I wake up early here, sometimes really early, but I doze in the canopy bed of mosquito netting and look out my open windows at the mountains and the mist, lately mostly at the fog and rain. If I fall back asleep I am sometimes awakened at about 7:30 by the soft voices of the Hmong girls talking to each other and sweeping the terrace outside my window. Where Vietnamese is clangorous and sharp elbowed, and always sounds urgent and impatient, Hmong is rounded, patient, and well-worn, its syllabic repetitions as comforting and they are mysterious. The other day one of the girls was sweeping under the table right outside my window and singing. I like to think it was an ancient traditional tune, but more likely it was a pop song that I didn’t recognize. When I look up from my bed, we exchange smiles and good mornings, which I should learn how to say in Hmong and surprise her one day.
Downstairs at breakfast I check the email and Facebook posts that have come through from the American day while I was sleeping. Sometimes I chat with other guests, but mostly I just like to observe them. Every morning busses from Lao Cai disgorge tourists into the hotel lobby fresh off the (often literally) nauseating ride from the night train from Hanoi. Often they are tired and cranky, and lately the weather has been so rainy that this has made them worse. Today, I watched a woman put on a world-class pouty-face performance so dramatic that I couldn’t turn away. I think she saw me watching her, but since her own friends refused to notice her, my attention was probably better than no one’s. I couldn’t tell her nationality since her disdain was as mute as it was theatrical. She stared at her bowl of fruit and yogurt like it was road kill, and nibbled resentfully on a corner of dry toast. Then she picked up her mug of tea laboriously with both hands and bent her whole body over it like it was the hemlock she’d been hoping for all along. Occasionally, she lowered her face into both hands. I wonder if she went trekking today, and her companions and guides just left her in a village by the way somewhere.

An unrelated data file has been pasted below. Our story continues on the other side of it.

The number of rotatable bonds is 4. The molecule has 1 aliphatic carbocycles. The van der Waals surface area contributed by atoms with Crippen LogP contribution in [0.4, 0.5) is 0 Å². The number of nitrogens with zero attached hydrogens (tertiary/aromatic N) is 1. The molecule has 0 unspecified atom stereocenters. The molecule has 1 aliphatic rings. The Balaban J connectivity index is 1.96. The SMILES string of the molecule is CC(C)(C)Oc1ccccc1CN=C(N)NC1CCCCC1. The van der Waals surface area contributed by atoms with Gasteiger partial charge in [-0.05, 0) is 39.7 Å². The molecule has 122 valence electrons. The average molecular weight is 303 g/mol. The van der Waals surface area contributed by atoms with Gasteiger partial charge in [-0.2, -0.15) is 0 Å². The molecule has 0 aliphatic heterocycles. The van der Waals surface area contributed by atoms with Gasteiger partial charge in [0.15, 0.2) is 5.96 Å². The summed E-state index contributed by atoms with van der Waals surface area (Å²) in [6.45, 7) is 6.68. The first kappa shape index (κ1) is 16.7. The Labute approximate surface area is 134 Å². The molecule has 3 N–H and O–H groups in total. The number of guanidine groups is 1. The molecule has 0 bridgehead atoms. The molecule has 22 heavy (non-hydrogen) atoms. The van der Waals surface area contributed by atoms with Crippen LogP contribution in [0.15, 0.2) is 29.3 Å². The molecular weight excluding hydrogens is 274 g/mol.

After wolfing down my perfect vibrant orange-yolked local free-range runny eggs with French bread and butter, I usually write and read on the terrace all morning and head up to the SOC café and offices after lunch. Today I had an early meeting and walked out into the rain and up the hills shortly after 9:00.
Arriving at the café, I first see Colin, whose skinny pitifulness is exacerbated by the stripes of hickey-like marks on his neck, a sign that he’s sought out local folk healing methods for some malady. He tells me he’s had food poisoning for several days. When I ask what from, he says, of all things, “sushi.” Let me remind you that we are far from the ocean in a mountain with intermittent electricity, which is a night train from Hanoi and does not have an airport. When he swears that he’ll “never eat sushi again,” I get the feeling that the lessons of rehab may actually stick when it comes to raw fish.